Edinburgh: A Scottish Good Loch Charm

Open the Map and dream of traveling again! The COVID pandemic has wreaked havoc globally. Countries have been on lock-down for months to try and stop the spread of the virus. Travel has been out of the question and its future remains uncertain. But someday we will again board jets to far off places and soak up the culture and history we crave. When that time comes, consider the beautiful and special place of Edinburgh.

Open the Map and find an island off the western coast of Europe. At the top sits a small country that shares a 96 mile border with England. This is Scotland, home of 30,000 lochs. Its capital city is Edinburgh. I traveled to Edinburgh a few years back with my family after a stopover in London to catch the Wimbledon tennis tournament in late June. We boarded a brief flight to Edinburgh from Heathrow. It was now early July, but after exiting the airport we needed our coats because it was so chilly. The sky was grey, the air crisp and the foliage was dense and green. We arrived at the beautiful Caledonian Hotel and our spacious rooms provided postcard-like views of Edinburgh Castle. The Caledonian is situated down the hill from the Royal Mile where the castle sits. There are other lovely hotels along the Royal Mile, but I became appreciative of the Caledonian’s location after seeing the hustle and bustle of tourists on the Royal Mile. It was only a few minutes ride after hailing one of the taxis in queue to be taken to the top of the hill where the action is.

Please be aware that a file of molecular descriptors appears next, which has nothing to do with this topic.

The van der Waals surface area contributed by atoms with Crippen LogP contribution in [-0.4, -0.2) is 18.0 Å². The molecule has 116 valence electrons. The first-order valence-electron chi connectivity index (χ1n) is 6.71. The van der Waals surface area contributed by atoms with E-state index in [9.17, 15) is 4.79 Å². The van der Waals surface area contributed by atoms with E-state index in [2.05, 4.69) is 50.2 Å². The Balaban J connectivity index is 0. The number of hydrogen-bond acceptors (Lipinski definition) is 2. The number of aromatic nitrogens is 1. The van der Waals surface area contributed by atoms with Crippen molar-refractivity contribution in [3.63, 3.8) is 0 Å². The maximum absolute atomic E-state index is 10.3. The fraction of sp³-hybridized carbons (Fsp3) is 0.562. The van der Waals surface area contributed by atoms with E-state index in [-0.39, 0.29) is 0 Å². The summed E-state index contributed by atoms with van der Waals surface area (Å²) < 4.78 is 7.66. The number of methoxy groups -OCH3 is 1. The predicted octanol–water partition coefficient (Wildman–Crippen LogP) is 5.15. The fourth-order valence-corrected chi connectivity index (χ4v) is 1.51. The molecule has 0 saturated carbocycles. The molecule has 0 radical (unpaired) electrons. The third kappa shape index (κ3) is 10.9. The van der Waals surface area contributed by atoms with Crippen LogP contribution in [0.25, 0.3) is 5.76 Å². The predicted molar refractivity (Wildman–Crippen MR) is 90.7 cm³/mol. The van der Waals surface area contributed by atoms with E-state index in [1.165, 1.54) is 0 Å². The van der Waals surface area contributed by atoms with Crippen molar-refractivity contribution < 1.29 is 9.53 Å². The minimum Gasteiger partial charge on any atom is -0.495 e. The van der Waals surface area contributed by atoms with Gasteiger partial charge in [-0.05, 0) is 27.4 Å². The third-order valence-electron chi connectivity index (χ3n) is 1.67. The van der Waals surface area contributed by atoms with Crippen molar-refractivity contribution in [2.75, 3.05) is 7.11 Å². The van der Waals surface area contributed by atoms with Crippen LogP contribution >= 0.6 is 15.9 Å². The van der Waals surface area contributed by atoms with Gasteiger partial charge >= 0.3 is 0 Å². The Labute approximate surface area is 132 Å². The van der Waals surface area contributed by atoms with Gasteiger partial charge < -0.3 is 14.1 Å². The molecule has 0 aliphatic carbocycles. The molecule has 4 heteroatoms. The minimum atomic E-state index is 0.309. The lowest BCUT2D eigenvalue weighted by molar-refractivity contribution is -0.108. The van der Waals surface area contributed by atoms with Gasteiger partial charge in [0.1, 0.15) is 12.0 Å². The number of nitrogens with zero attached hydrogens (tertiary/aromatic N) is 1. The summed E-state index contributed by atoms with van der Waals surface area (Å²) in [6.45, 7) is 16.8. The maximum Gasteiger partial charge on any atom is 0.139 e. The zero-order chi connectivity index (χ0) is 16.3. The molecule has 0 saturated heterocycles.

Edinburgh is a city rich with history. It has been the recognized capital of Scotland since the 1400’s. It serves as the seat of government, education, culture and finance. The Scottish people, though technically British, are fiercely independent and proud to be Scots. They love their kilts, bagpipes and Scotch Whiskey. Scotland has a tumultuous past with England going back many centuries when there were frequent and violent struggles for independence. Their national hero is William Wallace, depicted in the movie Braveheart.